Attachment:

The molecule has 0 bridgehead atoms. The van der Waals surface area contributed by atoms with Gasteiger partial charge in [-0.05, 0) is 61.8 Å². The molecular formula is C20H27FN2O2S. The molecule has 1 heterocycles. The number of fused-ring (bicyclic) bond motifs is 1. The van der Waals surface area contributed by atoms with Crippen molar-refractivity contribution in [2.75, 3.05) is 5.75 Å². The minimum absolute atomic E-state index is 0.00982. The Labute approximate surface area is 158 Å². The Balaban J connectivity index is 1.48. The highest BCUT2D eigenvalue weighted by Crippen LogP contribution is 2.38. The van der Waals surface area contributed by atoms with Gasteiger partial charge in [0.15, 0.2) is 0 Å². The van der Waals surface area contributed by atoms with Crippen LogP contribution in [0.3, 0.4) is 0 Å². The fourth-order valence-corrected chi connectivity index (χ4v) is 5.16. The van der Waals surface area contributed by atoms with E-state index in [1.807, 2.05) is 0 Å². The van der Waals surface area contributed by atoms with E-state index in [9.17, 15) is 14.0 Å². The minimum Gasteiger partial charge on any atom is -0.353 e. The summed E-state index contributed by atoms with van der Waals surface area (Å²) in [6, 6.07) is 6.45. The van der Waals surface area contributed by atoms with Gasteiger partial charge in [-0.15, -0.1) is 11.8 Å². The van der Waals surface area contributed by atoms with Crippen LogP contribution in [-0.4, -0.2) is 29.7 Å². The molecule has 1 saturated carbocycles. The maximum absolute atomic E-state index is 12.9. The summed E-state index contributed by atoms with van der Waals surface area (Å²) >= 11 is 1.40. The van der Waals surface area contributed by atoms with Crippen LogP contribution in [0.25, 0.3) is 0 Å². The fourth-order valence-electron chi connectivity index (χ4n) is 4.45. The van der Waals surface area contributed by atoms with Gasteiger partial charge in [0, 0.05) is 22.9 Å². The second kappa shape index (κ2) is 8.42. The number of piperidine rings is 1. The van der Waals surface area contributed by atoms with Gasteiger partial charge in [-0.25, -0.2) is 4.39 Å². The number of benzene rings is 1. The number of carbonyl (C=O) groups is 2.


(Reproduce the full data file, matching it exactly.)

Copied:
The molecule has 0 bridgehead atoms. The van der Waals surface area contributed by atoms with Gasteiger partial charge in [-0.05, 0) is 61.8 Å². The molecular formula is C20H27FN2O2S. The molecule has 1 heterocycles. The number of fused-ring (bicyclic) bond motifs is 1. The van der Waals surface area contributed by atoms with Crippen molar-refractivity contribution in [2.75, 3.05) is 5.75 Å². The minimum absolute atomic E-state index is 0.00982. The Labute approximate surface area is 158 Å². The Balaban J connectivity index is 1.48. The highest BCUT2D eigenvalue weighted by Crippen LogP contribution is 2.38. The van der Waals surface area contributed by atoms with Gasteiger partial charge in [0.15, 0.2) is 0 Å². The van der Waals surface area contributed by atoms with Crippen LogP contribution in [0.3, 0.4) is 0 Å². The fourth-order valence-corrected chi connectivity index (χ4v) is 5.16. The van der Waals surface area contributed by atoms with E-state index in [1.807, 2.05) is 0 Å². The van der Waals surface area contributed by atoms with E-state index in [9.17, 15) is 14.0 Å². The minimum Gasteiger partial charge on any atom is -0.353 e. The summed E-state index contributed by atoms with van der Waals surface area (Å²) in [6, 6.07) is 6.45. The van der Waals surface area contributed by atoms with Gasteiger partial charge in [-0.15, -0.1) is 11.8 Å². The van der Waals surface area contributed by atoms with Crippen LogP contribution in [-0.4, -0.2) is 29.7 Å². The molecule has 1 saturated carbocycles. The maximum absolute atomic E-state index is 12.9. The summed E-state index contributed by atoms with van der Waals surface area (Å²) >= 11 is 1.40. The van der Waals surface area contributed by atoms with Crippen LogP contribution in [0.25, 0.3) is 0 Å². The fourth-order valence-electron chi connectivity index (χ4n) is 4.45. The van der Waals surface area contributed by atoms with Gasteiger partial charge in [0, 0.05) is 22.9 Å². The second kappa shape index (κ2) is 8.42. The number of piperidine rings is 1. The van der Waals surface area contributed by atoms with Gasteiger partial charge in [-0.25, -0.2) is 4.39 Å². The number of benzene rings is 1. The number of carbonyl (C=O) groups is 2.